Have you ever felt harassed or being kept apart as a scholar because you are a woman?

I have honestly not experienced any form of harassment as a scholar or woman in science (at least none comes to mind!) and I am grateful because I have heard terrible stories of women being harassed or not taken seriously as scholars or experts in their field. I know that women are constantly being harassed today, especially when they make a strong opinion about a topic in science for example (this happens on twitter a lot!). This awareness helps me prepare myself for the future and the challenges I could potentially face as a woman in science. 


How did you become passionate about science? 

I have always been passionate about science during my high school days and I chose to pursue a career in Pharmacy which is why I went ahead to get a degree in Pharmacy. My passion for research and development of drugs in particular grew in my third year of my Pharmacy degree when I attended a nano medicines workshop at a conference I happened to attend. I loved being a Pharmacist but I soon realized I was more passionate about the pharmaceutical sciences. This motivated me to start my journey in becoming a pharmaceutical scientist in the area of drug discovery.


Would you like to talk briefly about your job?

I am a few weeks away from completing the first year of my PhD in Pharmaceutical Sciences (yay!). I also just officially joined a lab where I will be completing my lab work for the rest of my PhD. The lab I joined focuses on the use of Hydrogen-Deuterium Exchange coupled to Mass Spectrometric methods (HDX-MS) to understand protein dynamics. Proteins are dynamic in nature and many proteins go through a number of conformational changes to perform their functions in the body. These conformational changes can be influenced by a number of things like drug binding, protein-protein interactions, and the location of the proteins in the cell. We can use HDX-MS to study these conformational changes in proteins of interest, and potentially understand which ones might be important for their interaction with drugs or ligands. This will potentially help in the discovery of drug targets for various diseases.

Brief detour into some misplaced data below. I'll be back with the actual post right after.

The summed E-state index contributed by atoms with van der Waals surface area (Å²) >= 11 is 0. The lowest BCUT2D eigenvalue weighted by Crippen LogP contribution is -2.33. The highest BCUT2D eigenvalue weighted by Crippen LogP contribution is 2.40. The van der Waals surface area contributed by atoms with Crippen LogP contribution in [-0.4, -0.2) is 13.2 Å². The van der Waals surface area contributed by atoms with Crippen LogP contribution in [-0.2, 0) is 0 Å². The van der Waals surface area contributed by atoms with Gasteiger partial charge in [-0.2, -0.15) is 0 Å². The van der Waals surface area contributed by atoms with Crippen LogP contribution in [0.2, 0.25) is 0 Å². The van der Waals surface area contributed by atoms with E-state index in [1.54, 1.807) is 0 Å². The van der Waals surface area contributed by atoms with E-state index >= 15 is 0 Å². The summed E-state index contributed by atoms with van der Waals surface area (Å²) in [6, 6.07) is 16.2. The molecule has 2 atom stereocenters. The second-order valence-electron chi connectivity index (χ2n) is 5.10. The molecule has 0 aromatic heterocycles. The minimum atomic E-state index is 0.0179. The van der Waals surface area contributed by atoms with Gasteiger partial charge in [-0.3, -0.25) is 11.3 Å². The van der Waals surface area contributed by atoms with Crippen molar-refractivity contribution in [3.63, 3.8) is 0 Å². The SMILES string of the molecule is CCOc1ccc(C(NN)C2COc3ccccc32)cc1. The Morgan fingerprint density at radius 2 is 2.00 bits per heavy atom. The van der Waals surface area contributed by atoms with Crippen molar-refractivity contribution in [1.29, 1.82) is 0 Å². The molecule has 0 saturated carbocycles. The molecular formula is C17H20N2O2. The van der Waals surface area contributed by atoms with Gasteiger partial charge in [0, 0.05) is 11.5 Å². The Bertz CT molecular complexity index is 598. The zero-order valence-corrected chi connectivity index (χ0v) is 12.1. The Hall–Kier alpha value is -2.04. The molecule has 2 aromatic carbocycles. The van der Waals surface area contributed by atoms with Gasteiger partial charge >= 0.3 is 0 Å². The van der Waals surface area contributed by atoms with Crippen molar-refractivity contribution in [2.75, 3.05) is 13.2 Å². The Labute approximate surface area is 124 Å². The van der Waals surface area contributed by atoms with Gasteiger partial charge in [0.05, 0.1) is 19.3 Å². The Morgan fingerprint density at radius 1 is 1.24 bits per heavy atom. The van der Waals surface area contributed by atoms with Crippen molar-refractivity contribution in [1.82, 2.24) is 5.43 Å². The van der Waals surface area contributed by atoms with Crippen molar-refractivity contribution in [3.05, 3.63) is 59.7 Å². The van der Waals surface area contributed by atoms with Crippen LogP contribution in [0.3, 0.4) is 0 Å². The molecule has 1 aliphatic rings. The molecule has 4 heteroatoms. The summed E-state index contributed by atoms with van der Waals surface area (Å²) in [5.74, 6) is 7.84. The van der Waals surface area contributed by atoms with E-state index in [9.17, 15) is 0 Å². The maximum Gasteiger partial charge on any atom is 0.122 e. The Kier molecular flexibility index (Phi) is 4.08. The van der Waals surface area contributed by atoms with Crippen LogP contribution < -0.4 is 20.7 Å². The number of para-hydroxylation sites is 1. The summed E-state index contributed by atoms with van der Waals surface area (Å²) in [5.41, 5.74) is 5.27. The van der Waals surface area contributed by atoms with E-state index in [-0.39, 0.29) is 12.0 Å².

Thank you so much for your time. Lastly, can you give any advice to girls interested in STEM?

Thank you so much for the opportunity! To girls out there interested in STEM, my advice is to seek for mentors who can help you realize the goal of pursuing a career in STEM. There are so many opportunities out there now to inspire and motivate girls interested in STEM (and boys too!). Also, there is a vast network of women in STEM on Twitter and Instagram who are always open to advice, help and mentor younger people interested in STEM so take advantage of that and network!. Lastly, GRIT is my key word. You will need a lot of this as you pursue a career in STEM and with persistence, you’ll eventually get there. I am not where I want to be for sure, but with grit and persistence, I am for sure not where I was yesterday and you too can get to where I am and do even much more. 

Follow Juliet on her social media platforms:

Twitter: @yinye92

LinkedIn: Juliet Obi

The happiness of the lab!

Published by Martina Bodner

Biotechnologist, PhD Candidate in Food Chemistry, Science Teacher, STEM and autism advocate, mother.